ATM regulates proteasome-dependent subnuclear localization of TRF1, which is important for telomere maintenance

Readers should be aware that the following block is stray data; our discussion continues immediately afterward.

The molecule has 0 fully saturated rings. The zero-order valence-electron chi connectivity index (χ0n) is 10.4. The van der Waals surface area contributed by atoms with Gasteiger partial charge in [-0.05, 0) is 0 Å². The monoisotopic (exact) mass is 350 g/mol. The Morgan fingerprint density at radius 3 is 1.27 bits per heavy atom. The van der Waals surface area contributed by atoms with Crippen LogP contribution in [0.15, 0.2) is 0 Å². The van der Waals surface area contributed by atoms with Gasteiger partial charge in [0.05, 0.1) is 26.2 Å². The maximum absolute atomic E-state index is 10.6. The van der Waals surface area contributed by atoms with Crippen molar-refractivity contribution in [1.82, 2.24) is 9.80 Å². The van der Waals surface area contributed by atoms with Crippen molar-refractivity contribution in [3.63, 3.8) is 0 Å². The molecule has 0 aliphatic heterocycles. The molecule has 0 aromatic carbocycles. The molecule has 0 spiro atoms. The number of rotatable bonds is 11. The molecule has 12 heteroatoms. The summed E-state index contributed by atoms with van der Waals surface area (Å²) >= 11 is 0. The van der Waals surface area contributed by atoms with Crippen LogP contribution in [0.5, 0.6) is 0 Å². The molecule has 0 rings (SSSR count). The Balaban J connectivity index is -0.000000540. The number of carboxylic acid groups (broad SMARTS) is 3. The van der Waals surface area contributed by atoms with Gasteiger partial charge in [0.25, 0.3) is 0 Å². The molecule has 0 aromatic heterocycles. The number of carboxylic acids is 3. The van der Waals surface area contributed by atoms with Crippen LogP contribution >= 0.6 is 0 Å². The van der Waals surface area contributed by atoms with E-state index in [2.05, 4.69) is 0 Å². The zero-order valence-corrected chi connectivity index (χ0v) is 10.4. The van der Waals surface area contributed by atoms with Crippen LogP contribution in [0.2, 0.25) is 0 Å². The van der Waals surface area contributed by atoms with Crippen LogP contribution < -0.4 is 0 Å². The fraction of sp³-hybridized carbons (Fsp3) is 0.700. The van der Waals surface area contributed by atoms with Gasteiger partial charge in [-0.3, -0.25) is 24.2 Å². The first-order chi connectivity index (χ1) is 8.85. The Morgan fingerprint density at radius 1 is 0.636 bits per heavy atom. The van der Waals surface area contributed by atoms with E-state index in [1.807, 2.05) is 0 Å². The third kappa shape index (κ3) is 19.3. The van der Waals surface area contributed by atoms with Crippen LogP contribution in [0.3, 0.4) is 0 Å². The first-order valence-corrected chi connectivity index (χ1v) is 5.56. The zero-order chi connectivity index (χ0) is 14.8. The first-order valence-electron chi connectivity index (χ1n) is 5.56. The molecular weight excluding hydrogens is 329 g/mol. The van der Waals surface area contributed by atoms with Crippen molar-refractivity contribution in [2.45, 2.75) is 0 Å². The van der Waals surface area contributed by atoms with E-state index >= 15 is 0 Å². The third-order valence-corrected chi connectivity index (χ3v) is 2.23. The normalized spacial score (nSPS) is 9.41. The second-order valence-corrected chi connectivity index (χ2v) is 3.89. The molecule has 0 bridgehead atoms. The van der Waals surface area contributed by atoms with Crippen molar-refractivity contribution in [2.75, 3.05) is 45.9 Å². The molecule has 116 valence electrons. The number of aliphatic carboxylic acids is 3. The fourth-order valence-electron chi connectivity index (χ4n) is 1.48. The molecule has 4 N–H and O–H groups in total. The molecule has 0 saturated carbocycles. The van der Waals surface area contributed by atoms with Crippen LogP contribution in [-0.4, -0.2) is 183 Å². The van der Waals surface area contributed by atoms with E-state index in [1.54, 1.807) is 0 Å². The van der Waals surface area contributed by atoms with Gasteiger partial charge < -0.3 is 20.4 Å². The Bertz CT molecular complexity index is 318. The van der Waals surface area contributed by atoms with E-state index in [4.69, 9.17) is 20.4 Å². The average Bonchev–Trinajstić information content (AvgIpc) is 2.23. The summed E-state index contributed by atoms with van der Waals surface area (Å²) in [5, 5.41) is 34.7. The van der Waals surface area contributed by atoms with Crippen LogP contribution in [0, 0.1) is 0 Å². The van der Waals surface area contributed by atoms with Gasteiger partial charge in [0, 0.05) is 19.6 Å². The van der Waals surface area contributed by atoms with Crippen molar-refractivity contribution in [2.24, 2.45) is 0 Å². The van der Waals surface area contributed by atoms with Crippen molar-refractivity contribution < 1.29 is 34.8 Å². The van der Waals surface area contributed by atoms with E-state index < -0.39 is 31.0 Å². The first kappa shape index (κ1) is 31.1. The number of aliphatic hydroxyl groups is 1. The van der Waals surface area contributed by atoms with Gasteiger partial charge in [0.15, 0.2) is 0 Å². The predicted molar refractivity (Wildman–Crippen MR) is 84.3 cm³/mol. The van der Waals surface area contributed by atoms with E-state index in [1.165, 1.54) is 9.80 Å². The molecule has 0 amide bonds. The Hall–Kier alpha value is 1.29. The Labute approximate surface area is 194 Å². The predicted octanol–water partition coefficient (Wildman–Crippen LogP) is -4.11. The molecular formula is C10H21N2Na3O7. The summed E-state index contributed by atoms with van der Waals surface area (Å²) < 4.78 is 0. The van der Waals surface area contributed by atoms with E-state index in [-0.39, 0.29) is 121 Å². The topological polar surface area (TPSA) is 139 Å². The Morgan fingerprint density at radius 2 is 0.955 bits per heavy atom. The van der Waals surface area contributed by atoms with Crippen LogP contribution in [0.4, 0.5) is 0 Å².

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Ataxia telangiectasia mutated (ATM), a PI-3 kinase essential for maintaining genomic stability, has been shown to regulate TRF1, a negative mediator of telomerase-dependent telomere extension. However, little is known about ATM-mediated TRF1 phosphorylation site(s) in vivo. Here, we report that ATM phosphorylates S367 of TRF1 and that this phosphorylation renders TRF1 free of chromatin. We show that phosphorylated (pS367)TRF1 forms distinct non-telomeric subnuclear foci and that these foci occur predominantly in S and G2 phases, implying that their formation is cell cycle regulated. We show that phosphorylated (pS367)TRF1-containing foci are sensitive to proteasome inhibition. We find that a phosphomimic mutation of S367D abrogates TRF1 binding to telomeric DNA and renders TRF1 susceptible to protein degradation. In addition, we demonstrate that overexpressed TRF1-S367D accumulates in the subnuclear domains containing phosphorylated (pS367)TRF1 and that these subnuclear domains overlap with nuclear proteasome centers. Taken together, these results suggest that phosphorylated (pS367)TRF1-containing foci may represent nuclear sites for TRF1 proteolysis. Furthermore, we show that TRF1 carrying the S367D mutation is unable to inhibit telomerase-dependent telomere lengthening or to suppress the formation of telomere doublets and telomere loss in TRF1-depleted cells, suggesting that S367 phosphorylation by ATM is important for the regulation of telomere length and stability.
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